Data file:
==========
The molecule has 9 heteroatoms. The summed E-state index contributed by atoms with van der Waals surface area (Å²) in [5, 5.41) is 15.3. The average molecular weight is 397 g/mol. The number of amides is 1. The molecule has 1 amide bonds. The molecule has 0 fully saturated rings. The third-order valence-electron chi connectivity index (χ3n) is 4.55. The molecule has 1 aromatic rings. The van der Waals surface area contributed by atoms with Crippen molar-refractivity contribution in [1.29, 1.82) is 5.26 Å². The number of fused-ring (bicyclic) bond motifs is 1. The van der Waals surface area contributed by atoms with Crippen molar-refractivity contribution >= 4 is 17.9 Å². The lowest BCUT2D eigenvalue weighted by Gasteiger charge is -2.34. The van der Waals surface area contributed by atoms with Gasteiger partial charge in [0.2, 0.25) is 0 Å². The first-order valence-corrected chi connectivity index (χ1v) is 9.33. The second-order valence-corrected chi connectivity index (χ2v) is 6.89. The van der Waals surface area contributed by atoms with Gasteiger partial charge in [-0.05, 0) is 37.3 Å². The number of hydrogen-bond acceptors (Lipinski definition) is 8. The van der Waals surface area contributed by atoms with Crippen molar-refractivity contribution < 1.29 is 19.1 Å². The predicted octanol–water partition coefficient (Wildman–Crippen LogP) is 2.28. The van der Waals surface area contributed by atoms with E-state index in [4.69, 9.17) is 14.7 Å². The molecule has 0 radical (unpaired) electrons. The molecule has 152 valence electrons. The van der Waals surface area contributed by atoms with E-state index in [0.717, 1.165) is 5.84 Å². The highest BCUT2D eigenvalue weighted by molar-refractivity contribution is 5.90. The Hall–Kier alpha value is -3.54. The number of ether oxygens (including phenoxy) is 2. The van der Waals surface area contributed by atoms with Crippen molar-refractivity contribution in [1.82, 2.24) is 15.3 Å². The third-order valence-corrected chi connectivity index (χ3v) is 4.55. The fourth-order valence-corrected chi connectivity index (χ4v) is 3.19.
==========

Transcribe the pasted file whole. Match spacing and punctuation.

The molecule has 9 heteroatoms. The summed E-state index contributed by atoms with van der Waals surface area (Å²) in [5, 5.41) is 15.3. The average molecular weight is 397 g/mol. The number of amides is 1. The molecule has 1 amide bonds. The molecule has 0 fully saturated rings. The third-order valence-electron chi connectivity index (χ3n) is 4.55. The molecule has 1 aromatic rings. The van der Waals surface area contributed by atoms with Crippen molar-refractivity contribution in [1.29, 1.82) is 5.26 Å². The number of fused-ring (bicyclic) bond motifs is 1. The van der Waals surface area contributed by atoms with Crippen molar-refractivity contribution >= 4 is 17.9 Å². The lowest BCUT2D eigenvalue weighted by Gasteiger charge is -2.34. The van der Waals surface area contributed by atoms with Gasteiger partial charge in [0.2, 0.25) is 0 Å². The first-order valence-corrected chi connectivity index (χ1v) is 9.33. The second-order valence-corrected chi connectivity index (χ2v) is 6.89. The van der Waals surface area contributed by atoms with Gasteiger partial charge in [-0.05, 0) is 37.3 Å². The number of hydrogen-bond acceptors (Lipinski definition) is 8. The van der Waals surface area contributed by atoms with Crippen molar-refractivity contribution < 1.29 is 19.1 Å². The predicted octanol–water partition coefficient (Wildman–Crippen LogP) is 2.28. The van der Waals surface area contributed by atoms with E-state index in [4.69, 9.17) is 14.7 Å². The molecule has 0 radical (unpaired) electrons. The molecule has 152 valence electrons. The van der Waals surface area contributed by atoms with E-state index in [0.717, 1.165) is 5.84 Å². The highest BCUT2D eigenvalue weighted by molar-refractivity contribution is 5.90. The Hall–Kier alpha value is -3.54. The number of ether oxygens (including phenoxy) is 2. The van der Waals surface area contributed by atoms with Crippen molar-refractivity contribution in [1.82, 2.24) is 15.3 Å². The third-order valence-corrected chi connectivity index (χ3v) is 4.55. The fourth-order valence-corrected chi connectivity index (χ4v) is 3.19.